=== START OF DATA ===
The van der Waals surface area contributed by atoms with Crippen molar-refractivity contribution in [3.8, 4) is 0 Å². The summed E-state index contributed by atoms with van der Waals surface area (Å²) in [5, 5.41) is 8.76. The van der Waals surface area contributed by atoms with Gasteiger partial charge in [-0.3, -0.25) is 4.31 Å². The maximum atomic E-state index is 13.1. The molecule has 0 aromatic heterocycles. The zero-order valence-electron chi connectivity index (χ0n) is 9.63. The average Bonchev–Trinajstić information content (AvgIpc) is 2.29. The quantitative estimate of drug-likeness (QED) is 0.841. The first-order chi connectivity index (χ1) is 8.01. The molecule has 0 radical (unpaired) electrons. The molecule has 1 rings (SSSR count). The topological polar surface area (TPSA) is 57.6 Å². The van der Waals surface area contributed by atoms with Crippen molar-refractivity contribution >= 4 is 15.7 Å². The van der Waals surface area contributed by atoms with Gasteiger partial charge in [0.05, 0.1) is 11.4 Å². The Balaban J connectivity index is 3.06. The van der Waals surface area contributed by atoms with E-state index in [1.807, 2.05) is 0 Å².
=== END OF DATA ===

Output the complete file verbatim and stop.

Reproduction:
The van der Waals surface area contributed by atoms with Crippen molar-refractivity contribution in [3.8, 4) is 0 Å². The summed E-state index contributed by atoms with van der Waals surface area (Å²) in [5, 5.41) is 8.76. The van der Waals surface area contributed by atoms with Gasteiger partial charge in [-0.3, -0.25) is 4.31 Å². The maximum atomic E-state index is 13.1. The molecule has 0 aromatic heterocycles. The zero-order valence-electron chi connectivity index (χ0n) is 9.63. The average Bonchev–Trinajstić information content (AvgIpc) is 2.29. The quantitative estimate of drug-likeness (QED) is 0.841. The first-order chi connectivity index (χ1) is 8.01. The molecule has 0 radical (unpaired) electrons. The molecule has 1 rings (SSSR count). The topological polar surface area (TPSA) is 57.6 Å². The van der Waals surface area contributed by atoms with Crippen molar-refractivity contribution >= 4 is 15.7 Å². The van der Waals surface area contributed by atoms with Gasteiger partial charge in [0.05, 0.1) is 11.4 Å². The Balaban J connectivity index is 3.06. The van der Waals surface area contributed by atoms with E-state index in [1.807, 2.05) is 0 Å².